BOSTON (TheStreet) -- Fashions come and fashions go not just in clothing but also in housing construction, and here's a look at five features that are definitely "out" in 2014 among newly built homes.
"A lot of these are nice [amenities], but not make-or-break features that determine whether someone will buy a particular place," says Stephen Melman of the National Association of Home Builders, which surveyed some 400 members recently to see what they're planning to include in upcoming projects.
Melman says items the survey found have fallen out of fashion are generally expensive amenities that few consumers are willing to pay for in today's post-bust housing market.
"A lot of it has to do with the bottom line," he says. "Consumers are asking: 'Is this something I can cross out and still enjoy my new home?'"
Look below for a rundown of items that survey participants told the NAHB they're least likely to build into typical homes (or click here for a look at features that topped the association's poll).
All of the amenities below averaged less than 2.5 on a five-point scale of how likely contractors said they were to include a given feature in homes they planned to build in the near future.
Two-story family rooms
The two-story family room -- a ground-floor family room with nothing above until you hit the second-floor ceiling -- had its fans before the housing bust, but its popularity is in the sub-basement these days.
"These rooms are expensive to heat and cool and they tend to feel cold, large and distance -- the opposite of coziness," Melman says. "That's why they've lost their 'oomph.'"
Score: 2.1 (tie)
Melman says sunrooms are "wonderful places in cold-weather climates because the winters are so dark," but that the sun has set on demand for them in these leaner times.
"Many new homes used to come with a media room, a hobby room and a sunroom, but all of that costs a lot of money that not everyone wants to spend any more," he says.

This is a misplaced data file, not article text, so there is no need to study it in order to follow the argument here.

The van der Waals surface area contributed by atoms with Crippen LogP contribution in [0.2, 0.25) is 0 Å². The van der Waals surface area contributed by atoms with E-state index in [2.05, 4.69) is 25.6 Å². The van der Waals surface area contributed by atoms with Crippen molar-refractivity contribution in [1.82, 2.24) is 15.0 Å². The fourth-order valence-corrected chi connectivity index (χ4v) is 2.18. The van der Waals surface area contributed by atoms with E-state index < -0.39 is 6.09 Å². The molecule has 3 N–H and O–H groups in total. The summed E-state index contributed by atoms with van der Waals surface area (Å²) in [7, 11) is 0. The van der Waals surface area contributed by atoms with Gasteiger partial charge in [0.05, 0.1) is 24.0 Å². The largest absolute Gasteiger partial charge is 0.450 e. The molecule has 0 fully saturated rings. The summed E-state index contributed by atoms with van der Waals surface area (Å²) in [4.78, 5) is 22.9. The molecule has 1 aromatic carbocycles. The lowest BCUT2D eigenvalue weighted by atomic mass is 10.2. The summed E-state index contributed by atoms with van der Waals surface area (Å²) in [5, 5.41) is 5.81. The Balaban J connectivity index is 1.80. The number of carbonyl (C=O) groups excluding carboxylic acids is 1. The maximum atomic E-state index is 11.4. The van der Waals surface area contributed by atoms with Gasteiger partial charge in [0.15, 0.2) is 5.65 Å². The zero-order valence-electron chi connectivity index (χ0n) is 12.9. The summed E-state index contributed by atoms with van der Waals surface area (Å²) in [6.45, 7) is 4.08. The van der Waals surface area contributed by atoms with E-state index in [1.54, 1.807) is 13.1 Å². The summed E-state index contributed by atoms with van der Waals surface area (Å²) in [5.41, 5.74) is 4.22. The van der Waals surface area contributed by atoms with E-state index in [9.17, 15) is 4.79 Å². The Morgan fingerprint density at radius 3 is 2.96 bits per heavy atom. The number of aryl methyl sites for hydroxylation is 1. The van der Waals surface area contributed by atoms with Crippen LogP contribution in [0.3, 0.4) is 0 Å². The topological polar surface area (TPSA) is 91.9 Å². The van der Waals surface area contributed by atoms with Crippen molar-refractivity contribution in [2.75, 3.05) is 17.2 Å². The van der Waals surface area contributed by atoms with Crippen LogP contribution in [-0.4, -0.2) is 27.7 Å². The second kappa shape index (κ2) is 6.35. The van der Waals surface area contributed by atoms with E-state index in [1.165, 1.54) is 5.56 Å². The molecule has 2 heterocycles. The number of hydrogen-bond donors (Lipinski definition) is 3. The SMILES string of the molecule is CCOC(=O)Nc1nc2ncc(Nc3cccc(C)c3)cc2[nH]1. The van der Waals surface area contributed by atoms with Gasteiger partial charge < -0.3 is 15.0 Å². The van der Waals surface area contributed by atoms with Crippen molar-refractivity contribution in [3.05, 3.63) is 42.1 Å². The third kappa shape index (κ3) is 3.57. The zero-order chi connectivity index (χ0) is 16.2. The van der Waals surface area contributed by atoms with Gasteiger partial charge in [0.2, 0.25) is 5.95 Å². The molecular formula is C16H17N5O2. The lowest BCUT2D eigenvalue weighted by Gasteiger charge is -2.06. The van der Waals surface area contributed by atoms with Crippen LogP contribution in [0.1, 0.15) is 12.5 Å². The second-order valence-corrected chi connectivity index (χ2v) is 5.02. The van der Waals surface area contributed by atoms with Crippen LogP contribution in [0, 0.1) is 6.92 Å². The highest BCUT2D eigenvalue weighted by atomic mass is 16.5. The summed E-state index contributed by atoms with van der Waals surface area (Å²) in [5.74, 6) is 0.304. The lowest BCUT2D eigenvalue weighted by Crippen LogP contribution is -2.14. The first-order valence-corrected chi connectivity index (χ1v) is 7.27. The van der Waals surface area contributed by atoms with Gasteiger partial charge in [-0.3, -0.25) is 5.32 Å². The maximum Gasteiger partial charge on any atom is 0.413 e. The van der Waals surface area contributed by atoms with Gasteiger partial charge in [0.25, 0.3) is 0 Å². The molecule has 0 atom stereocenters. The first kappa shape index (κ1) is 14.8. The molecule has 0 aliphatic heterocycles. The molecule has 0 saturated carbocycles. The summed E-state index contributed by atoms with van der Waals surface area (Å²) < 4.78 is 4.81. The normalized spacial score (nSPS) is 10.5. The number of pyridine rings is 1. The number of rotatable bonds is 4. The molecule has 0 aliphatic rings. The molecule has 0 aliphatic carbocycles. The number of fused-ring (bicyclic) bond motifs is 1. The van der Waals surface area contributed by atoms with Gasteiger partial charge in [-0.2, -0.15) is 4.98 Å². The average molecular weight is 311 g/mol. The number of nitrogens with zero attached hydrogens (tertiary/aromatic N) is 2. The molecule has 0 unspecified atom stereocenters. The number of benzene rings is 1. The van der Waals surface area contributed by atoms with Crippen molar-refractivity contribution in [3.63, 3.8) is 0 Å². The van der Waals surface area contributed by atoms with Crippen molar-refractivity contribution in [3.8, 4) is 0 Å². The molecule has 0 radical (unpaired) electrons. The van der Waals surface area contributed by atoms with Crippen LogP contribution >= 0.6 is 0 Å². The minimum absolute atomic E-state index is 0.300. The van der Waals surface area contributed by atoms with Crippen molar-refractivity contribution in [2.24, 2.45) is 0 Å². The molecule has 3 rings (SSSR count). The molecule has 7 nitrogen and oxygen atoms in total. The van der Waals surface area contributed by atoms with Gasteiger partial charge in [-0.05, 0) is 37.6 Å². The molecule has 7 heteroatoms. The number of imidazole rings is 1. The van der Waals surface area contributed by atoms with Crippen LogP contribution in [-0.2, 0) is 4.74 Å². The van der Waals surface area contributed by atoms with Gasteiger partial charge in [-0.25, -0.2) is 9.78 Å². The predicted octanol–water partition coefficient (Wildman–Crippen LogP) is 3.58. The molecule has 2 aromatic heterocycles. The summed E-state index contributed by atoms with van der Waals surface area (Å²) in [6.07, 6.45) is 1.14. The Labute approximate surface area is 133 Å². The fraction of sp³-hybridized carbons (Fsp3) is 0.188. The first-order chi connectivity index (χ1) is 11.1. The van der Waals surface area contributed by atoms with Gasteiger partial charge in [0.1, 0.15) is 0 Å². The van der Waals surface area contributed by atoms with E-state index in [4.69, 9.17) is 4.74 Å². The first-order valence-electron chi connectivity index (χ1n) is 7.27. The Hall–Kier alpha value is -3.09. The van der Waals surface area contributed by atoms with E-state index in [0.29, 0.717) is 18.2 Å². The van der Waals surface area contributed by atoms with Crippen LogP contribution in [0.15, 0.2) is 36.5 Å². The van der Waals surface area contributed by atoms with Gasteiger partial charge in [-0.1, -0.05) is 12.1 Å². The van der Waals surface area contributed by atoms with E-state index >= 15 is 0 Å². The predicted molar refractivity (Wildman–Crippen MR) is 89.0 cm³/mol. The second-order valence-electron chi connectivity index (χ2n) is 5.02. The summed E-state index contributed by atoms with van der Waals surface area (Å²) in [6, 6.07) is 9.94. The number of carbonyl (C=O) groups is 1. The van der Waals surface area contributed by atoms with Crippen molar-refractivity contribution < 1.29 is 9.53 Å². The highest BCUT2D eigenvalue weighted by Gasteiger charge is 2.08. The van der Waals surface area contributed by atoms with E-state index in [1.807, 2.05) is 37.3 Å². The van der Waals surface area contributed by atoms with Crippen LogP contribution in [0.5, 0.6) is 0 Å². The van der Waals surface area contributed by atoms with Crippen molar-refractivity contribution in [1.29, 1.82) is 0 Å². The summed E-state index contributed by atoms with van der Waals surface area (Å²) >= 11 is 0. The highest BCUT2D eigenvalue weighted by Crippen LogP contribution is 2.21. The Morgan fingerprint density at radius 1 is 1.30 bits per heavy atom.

Score: 2.1 (tie)
Just as buyers in cooler climates are declining to pay for sunrooms, those in warm-weather locales are pouring cold water on the idea of outdoor fireplaces because of the price, Melman says.
But he adds that since outdoor fireplaces are "nice features that aren't terribly expensive" -- often just a few thousand dollars -- their popularity should eventually spark back up in the West and Southwest, where they were previously hot.
Score: 1.9 (tie)
Upscale homes built during the housing boom often came with elaborate outdoor kitchens that included stoves, sinks and even refrigerators -- all frequently installed next to a pool or large patio.
But Melman says many of today's consumers have pulled the plug on outdoor kitchens because they cost big bucks and basically duplicate what a house's "regular" kitchen already does.
"Buyers might prefer to have a home with an outdoor kitchen, but it's expensive and most people can make their new [place] work without one," he says.
Laminate kitchen countertops
Score: 1.9 (tie)
Popular from the 1950s until the 1980s or so, plastic-laminate kitchen counters are about as in demand these days as coal-fired stoves.
While basic laminate is typically the most-economical countertop material you can buy, Melman says today's consumers generally prefer to spring for costlier granite finishes.
He adds that wood, Jerusalem light stone or other upscale materials are also gaining fans.
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